To The Editor,

Is it too early to start thinking about spring? Now, don’t get me wrong. I love all the seasons. The long, hot, sunny days of summer, sitting on the porch with a cold one under a blue sky. The crisp air, and beautiful colors of autumn, with walks in the bush and the anticipation of Thanksgiving. Even winter has its charms, with snoozes in front of the fire and my wife’s world class turkey soup. But spring?

Ahhhh, spring! When it no longer takes 10 minutes of getting dressed just to step outside. When there is no more stumbling over icy ruts and wading through slush. When you no longer risk terminal frostbite just by going for a walk. Spring, the season of reawakening. A time of new things and new beginnings. When you can finally unclench, relax a little and look forward with hope. And open the windows.

And so, we here, each year, eagerly look for signs that we know from experience promise that this magical season is actually approaching. One of these signs has already appeared. Starting last December 21, each day became a little bit longer than the one before. Just a few days ago this slow process had advanced to the point where that found us shouting “Look! Look! Its 5 p.m. and the sun is still up! Break out the wine!”

The next highly anticipated sign will be when the crows, with us in flocks all winter, start to pair off and squabble over nesting sites and territory. This happens about mid to late February though, only wishful thinking that I know it to be, I think I can detect it already. The confirmed sighting of the first robin is a matter of great interest to us, as is the sighting of the first V of geese, though when that first V appears, my wife seems embarrassed by my leaping about in the front yard waving my arms and honking “Welcome back!!”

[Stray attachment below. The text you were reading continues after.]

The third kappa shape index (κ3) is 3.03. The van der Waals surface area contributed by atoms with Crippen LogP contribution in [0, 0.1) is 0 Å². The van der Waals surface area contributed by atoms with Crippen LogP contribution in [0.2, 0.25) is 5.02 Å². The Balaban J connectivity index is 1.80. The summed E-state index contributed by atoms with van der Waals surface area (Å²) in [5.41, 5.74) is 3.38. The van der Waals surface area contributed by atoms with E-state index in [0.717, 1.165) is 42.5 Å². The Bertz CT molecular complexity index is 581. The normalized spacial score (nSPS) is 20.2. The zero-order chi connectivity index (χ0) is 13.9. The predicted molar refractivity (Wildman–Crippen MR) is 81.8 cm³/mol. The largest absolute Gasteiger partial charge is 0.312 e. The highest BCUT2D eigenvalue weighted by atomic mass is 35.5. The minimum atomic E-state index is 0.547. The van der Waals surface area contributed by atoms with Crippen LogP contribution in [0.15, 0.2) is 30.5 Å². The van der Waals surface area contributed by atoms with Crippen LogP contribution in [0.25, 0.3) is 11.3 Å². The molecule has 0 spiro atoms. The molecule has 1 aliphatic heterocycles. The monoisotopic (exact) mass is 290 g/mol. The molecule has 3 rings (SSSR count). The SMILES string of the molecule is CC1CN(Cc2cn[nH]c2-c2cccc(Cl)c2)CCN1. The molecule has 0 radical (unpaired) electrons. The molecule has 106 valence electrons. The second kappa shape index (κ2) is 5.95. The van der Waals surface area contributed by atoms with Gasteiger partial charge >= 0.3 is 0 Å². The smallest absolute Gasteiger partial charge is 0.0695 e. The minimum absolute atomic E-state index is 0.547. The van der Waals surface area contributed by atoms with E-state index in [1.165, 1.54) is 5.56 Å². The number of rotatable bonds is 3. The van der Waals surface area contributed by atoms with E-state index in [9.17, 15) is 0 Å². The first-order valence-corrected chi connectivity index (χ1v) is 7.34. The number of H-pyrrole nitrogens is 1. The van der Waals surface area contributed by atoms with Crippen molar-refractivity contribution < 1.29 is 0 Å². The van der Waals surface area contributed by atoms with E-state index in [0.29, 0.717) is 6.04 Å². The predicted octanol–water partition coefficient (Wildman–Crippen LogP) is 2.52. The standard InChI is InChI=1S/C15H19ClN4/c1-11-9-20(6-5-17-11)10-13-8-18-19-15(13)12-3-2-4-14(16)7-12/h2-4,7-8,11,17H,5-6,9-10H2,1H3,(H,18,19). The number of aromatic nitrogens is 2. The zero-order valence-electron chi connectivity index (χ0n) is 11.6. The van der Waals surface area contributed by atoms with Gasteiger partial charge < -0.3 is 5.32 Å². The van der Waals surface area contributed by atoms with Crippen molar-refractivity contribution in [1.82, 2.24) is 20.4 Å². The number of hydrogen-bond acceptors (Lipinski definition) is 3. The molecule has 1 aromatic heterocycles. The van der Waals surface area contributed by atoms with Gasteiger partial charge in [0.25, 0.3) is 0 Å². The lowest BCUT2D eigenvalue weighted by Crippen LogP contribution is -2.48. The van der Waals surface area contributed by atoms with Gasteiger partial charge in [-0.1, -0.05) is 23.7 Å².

But all of those signs, important as they are to us, pale in comparison to the departure of the river ice. Locally, it is termed the ‘breakaway’ and it is the last, and the most dramatic, sign of spring’s arrival. We live near the Ottawa River and as the weeks pass, we watch the river like hawks, for it will happen with no warning. Sometime in early to mid April, suddenly, and in complete silence, with no hint of what is about to happen, the ice will pull away from the shore. And it can happen any time, day or night. One minute you are looking, as you have for months, at a barren, static, icy desert and seconds later, hundreds of acres and hundreds of thousands of tons of ice are soundlessly moving away from the shore and a swiftly widening gap of open water appears. This is breakaway, the final sign of spring, and the moment is celebrated with cheers, picture taking and the clinking of glasses.
Anyway, dear editor, the point of this letter, and it does indeed have one, is this: We are surely not the only ones who have our favourite signs of spring. There must be many others out there, wise readers of The Review that they are, who also have their favourite signs that winter is on its way out. And we would love to hear of them and add them to our own collection. Do you think you could find it in your heart to ask your other readers to write and share ?
Many thanks in advance,
Colin Affleck
Champlain Township